Citizenship and Immigration Canada

Citizenship and Immigration Canada

April 20, 2009 11:56 ET

Government of Canada Recognizes Efforts of Young Canadians for Celebrating Diversity

WINNIPEG, MANITOBA--(Marketwire - April 20, 2009) - The Government of Canada is honouring 12 young Canadians today for their creative work in celebrating Canadian nation-builders of diverse backgrounds.

The students are being recognized for their winning essays and artwork as part of the 2009 Mathieu Da Costa Challenge.

The Honourable Steven Fletcher, Minister of State (Democratic Reform), on behalf of the Honourable Jason Kenney, Minister of Citizenship, Immigration and Multiculturalism, today joined the Honourable John Harvard, Lieutenant Governor of Manitoba, and the award winners at the Manitoba Theatre for Young People to celebrate their successful entries.

"Through their artwork and their writings, these young people have demonstrated that Canada's diversity is our greatest strength," said Minister Fletcher. "The creative expression of today's winners celebrates Canada's pluralistic society."

Mathieu Da Costa is believed to be the first black person to have set foot in Canada. A navigator and interpreter of African descent, Da Costa is documented to have travelled extensively throughout the Atlantic Region in the late 1500s and early 1600s. He often acted as an interpreter between the French and the Mi'kmaq.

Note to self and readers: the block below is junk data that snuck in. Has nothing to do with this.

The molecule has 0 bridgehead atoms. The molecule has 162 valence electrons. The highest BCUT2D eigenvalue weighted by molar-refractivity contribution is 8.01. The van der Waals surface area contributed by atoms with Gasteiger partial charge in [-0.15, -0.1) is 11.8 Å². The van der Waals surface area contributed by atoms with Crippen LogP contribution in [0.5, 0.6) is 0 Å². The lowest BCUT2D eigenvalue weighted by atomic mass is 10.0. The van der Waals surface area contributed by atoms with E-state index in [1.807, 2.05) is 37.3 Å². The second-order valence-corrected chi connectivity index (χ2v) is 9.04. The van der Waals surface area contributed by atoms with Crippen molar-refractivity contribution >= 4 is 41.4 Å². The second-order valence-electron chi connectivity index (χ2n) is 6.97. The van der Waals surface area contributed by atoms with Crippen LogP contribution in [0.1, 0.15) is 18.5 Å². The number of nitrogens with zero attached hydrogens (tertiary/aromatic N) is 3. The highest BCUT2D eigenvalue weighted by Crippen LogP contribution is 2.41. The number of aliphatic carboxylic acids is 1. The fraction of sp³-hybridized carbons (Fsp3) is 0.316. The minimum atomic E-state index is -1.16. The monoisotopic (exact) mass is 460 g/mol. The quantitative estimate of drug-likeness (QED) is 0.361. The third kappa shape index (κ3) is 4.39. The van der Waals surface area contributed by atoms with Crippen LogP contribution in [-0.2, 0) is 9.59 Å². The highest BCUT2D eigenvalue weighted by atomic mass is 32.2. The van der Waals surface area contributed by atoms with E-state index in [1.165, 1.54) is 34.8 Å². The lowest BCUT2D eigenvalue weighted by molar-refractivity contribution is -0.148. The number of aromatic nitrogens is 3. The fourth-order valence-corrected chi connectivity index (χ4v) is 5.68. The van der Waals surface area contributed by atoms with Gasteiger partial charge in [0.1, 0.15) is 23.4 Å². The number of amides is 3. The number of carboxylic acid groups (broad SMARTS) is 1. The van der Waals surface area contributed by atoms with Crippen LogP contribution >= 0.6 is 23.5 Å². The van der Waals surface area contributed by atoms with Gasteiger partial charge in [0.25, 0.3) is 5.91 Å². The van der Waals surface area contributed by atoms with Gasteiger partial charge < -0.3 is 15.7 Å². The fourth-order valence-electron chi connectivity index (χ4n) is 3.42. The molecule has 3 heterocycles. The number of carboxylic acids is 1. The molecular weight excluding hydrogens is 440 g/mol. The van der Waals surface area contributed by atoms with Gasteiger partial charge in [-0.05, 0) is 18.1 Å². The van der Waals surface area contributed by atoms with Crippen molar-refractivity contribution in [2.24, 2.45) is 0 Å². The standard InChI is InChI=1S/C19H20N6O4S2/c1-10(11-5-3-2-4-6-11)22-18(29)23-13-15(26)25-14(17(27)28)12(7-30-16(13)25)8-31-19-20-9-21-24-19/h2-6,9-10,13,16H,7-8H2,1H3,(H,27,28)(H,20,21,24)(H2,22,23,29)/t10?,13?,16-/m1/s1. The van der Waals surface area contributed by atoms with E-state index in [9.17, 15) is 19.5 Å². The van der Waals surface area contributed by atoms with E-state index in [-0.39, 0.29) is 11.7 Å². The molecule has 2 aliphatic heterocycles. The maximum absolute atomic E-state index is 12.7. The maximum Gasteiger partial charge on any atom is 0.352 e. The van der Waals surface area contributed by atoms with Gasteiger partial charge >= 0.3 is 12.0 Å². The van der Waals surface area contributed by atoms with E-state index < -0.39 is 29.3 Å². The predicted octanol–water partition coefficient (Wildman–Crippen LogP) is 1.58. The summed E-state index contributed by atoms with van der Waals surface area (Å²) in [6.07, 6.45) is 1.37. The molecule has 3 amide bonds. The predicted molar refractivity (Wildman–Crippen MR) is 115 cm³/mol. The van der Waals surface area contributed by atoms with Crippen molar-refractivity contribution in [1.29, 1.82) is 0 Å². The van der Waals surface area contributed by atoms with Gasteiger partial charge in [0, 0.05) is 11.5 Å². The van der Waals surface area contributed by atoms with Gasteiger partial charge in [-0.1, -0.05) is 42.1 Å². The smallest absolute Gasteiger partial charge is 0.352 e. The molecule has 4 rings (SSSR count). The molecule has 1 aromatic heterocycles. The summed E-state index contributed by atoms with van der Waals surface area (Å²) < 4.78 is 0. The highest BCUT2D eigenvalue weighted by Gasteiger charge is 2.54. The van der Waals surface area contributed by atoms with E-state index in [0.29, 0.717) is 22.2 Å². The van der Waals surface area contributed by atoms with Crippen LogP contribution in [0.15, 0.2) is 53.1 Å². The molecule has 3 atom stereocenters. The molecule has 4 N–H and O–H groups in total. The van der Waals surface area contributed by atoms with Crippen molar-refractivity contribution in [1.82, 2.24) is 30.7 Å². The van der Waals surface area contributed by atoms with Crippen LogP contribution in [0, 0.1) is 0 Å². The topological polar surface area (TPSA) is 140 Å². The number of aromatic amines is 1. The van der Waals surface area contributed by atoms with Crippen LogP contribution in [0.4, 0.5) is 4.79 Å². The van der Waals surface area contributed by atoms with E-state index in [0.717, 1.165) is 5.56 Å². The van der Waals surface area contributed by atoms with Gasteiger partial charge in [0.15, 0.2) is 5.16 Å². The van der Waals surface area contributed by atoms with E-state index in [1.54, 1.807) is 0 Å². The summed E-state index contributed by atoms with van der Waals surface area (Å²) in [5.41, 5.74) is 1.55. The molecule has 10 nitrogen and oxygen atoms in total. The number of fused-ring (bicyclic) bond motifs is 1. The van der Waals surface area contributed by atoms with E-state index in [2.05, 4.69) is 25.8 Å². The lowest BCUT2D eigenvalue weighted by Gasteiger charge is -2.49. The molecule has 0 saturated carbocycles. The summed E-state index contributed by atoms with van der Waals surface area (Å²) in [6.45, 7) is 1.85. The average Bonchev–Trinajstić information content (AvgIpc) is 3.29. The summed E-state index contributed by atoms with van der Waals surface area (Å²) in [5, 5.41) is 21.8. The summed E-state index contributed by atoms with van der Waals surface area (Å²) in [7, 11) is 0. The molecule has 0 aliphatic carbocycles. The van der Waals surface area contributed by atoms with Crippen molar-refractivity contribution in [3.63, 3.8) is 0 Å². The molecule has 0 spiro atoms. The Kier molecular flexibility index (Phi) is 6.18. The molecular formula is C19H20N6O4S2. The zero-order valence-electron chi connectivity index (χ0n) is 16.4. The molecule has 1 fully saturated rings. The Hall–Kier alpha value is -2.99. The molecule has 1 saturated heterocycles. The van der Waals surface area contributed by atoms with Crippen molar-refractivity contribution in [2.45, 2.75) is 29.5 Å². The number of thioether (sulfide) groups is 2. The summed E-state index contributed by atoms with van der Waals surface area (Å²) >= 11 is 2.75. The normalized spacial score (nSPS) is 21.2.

The winners were selected from more than 560 entries and include four students from British Columbia, three from Alberta, two from Ontario, and one each from New Brunswick, Quebec and Newfoundland and Labrador. Winners were selected in three categories (Writing - English, Writing - French and Artwork) in each of three age categories (9-12, 13-15 and 16-18).

Another entry won the Public Choice Award, selected through voting on www.votemathieudacosta.com

Three winners were also acknowledged as part of the Mathieu Da Costa Parks Canada Award. There were presentations for the best original essays in English and French, as well as best work of art exemplifying contributions by a national historic person to Canadian history.

For their efforts the young people are receiving an all-expense paid trip to Winnipeg with a parent or guardian, VIP tickets to the awards ceremony and a certificate of achievement.

The Mathieu Da Costa Challenge was introduced by the Government of Canada in 1996 as a means of encouraging young people to discover ways in which diversity has shaped Canada's history and the important role pluralism plays in Canadian society.

Partners with the Mathieu Da Costa Challenge include the Parks Canada Agency, the Historica Foundation of Canada, the Canadian Library Association, and the Inn at the Forks.

For more information on the Mathieu Da Costa Challenge, please visit www.cic.gc.ca/mathieudacosta.

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